However, you can start nurturing partnerships that will hopefully grow into co-sell or resell relationships later on. Co-marketing can help you build rapport with companies while getting your name in front of new audiences, and engaging in affiliate programs can help you build goodwill that could be developed into a more formal monetary partnership down the line.
ConvertKit grew from $98k to $625k MRR by doing 150 webinars in one year, mostly with affiliates and partners. ConvertKit was early-stage and bootstrapped, so they had to stick to low-cost strategies, which made partner marketing a really viable option.
“Early on, you don’t need five marketing strategies. You won’t do any of them well. You need one growth strategy that works, and you need to do it over and over and over again until it stops working or until you’re big enough that you can hire a team to do multiple things.” — Darrell Vesterfelt
When you reach the scaleup stage, you’re trying to achieve massive growth and have become semi-established in your space.
One notable example of a SaaS company that leveraged a partner program to successfully scale their growth is HubSpot. By partnering with agencies whose solution or service complemented HubSpot and spoke to a similar customer base, HubSpot was able to create a sales channel worth well over 100 million.
Like HubSpot did, SaaS companies can take advantage of each other’s audience, credibility and social presence for mutual value and ultimately, driving sustained growth.
You can create an affiliate program for other companies to engage in in addition to continuing to be part of other affiliate programs and co-marketing relationships. Additionally, you can start to dabble in co-sell relationships with high-fit partners.
As you continue to grow and approach the enterprise stage, you can also start to roll out a resell program as well.
At this stage of growth, you’ll have a well-established brand and be an authority in your space. Other companies may even be coming to you asking to resell your product.
If you’re doing really well and have enough demand for your product that other companies are coming to you about forming a resell relationship, that’s a good indicator that you’re ready for one.
However, you shouldn’t neglect co-marketing efforts, especially with your resellers. Co-branding and co-marketing can help your partners better sell your product.
Regardless of what stage of growth you’re in, you should start with non-monetary relationships before proceeding to more legally binding ones. Partner relations can be tricky to navigate initially, so you want to start out more friendly and casual to see if both partners are good fits before progressing into something more formal or monetary.
If you enter into a lead share and it turns out to be a bad fit, you don’t lose that much. However, if you invest resources in forming a co-sell or resell relationship and then your partner doesn’t sell anything on your behalf, that’s not good.
How to Identify Good Partners For Your Company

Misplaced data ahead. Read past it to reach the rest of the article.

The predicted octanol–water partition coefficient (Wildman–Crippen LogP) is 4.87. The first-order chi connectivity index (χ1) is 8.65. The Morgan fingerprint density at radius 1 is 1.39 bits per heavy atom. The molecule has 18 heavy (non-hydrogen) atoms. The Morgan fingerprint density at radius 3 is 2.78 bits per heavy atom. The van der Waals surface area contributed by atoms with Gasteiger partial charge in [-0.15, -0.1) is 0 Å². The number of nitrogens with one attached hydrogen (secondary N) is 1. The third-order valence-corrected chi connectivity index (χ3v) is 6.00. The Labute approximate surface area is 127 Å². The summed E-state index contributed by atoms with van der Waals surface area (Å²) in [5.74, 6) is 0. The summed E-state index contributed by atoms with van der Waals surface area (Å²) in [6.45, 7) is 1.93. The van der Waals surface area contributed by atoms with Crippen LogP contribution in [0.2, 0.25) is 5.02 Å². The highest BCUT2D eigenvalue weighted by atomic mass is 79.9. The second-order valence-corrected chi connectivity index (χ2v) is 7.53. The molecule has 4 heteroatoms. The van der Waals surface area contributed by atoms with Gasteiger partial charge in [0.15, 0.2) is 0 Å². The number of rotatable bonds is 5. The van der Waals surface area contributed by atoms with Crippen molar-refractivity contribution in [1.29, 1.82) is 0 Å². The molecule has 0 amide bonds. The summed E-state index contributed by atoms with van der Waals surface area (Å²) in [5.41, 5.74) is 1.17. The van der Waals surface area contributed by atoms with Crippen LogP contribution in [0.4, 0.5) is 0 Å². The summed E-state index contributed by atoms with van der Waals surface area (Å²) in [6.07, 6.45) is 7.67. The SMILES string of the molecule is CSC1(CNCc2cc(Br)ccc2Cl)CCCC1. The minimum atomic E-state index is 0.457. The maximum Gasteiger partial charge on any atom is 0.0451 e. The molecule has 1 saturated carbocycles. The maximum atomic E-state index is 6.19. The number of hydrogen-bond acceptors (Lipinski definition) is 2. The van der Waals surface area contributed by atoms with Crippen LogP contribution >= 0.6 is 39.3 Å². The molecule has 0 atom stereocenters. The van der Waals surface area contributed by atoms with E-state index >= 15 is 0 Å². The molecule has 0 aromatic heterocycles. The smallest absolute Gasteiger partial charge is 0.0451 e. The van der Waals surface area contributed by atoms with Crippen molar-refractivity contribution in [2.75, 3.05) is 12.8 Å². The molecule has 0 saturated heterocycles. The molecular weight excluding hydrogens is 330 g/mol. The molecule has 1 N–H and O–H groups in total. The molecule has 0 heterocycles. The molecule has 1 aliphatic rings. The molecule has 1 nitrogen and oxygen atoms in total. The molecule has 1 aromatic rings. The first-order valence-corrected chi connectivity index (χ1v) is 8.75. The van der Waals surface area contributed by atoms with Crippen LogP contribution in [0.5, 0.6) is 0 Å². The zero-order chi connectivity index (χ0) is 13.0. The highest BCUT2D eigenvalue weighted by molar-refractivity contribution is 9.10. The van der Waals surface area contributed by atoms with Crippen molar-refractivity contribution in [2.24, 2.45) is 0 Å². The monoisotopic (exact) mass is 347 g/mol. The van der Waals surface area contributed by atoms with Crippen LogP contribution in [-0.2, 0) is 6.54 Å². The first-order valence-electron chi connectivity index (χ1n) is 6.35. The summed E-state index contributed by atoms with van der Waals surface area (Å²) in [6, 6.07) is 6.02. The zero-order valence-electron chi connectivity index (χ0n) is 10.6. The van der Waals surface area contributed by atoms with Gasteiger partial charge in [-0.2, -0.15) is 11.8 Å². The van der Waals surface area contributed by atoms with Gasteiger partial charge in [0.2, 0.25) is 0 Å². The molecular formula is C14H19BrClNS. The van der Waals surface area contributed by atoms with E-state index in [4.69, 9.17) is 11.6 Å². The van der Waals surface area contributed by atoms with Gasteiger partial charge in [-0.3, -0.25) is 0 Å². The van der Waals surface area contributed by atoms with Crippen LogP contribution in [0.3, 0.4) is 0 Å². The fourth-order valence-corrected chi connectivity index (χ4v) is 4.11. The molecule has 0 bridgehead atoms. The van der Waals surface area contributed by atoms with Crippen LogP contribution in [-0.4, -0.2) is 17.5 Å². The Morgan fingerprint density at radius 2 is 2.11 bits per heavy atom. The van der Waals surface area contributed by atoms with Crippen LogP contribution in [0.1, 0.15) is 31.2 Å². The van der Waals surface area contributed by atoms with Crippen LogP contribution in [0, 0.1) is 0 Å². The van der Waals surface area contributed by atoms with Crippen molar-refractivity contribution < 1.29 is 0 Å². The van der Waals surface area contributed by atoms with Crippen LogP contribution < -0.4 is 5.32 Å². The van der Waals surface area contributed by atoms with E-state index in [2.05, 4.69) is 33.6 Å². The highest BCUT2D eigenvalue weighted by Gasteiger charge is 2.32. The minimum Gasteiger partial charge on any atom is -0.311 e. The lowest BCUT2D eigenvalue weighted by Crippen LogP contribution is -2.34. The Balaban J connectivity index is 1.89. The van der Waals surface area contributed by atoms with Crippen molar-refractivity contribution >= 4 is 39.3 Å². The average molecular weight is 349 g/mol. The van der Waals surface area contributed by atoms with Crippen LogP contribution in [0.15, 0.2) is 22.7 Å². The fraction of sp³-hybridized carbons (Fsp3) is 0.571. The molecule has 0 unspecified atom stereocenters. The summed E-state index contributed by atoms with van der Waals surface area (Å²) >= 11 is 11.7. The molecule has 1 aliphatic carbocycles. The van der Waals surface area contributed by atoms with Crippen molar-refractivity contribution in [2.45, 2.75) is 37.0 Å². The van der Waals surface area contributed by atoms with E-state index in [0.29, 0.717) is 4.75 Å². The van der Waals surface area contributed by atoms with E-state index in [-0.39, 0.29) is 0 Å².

When looking to form a strategic partnership, make sure both companies can benefit from the relationship. No one wants to enter into a partnership they can’t benefit from. If you aren’t benefiting from a partnership, then you lose out, and if your partner isn’t benefiting, it can damage your reputation and ability to develop new partnerships.
Your buyers should align with any company you partner with. The ultimate goal of a partnership is to gain more customers and revenue, but if sell to completely different people, that won’t happen.
Additionally, you should both have similar growth trajectories. If you’re both selling mid-market and looking to expand down-market, great. However, if you both currently sell mid-market, but your partner is planning to shift to only sell upmarket where your product isn’t viable, then that partnership will no longer benefit you.
You can check your alignment by doing account mapping. See how many of your customers overlap with your prospective partner’s customers. Additionally, check for similarities between your buyer personas and ideal customer profiles.
Finally, be open to working with a variety of partners. If someone wants to work with you, be polite, even if they’re not a perfect fit for reselling. If your buyers are aligned or overlap, you can benefit from a co-marketing relationship even if it’ll never develop into reselling.
Even seasoned SaaS companies that have been dominating the space for years can benefit from partnerships, and startups have even more to gain.
You can only do so much as one company. By creating a partner ecosystem, you’re enabling your company to generate revenue using the time and resources of others in a mutually beneficial way. Your reach can go way beyond your direct audience with the help of a strong partner ecosystem.
The more positive relationships you have in your industry the more enabled for success you’ll be. Strategic partnerships can help you generate demand for your product and drive revenue on your behalf with minimal effort from you.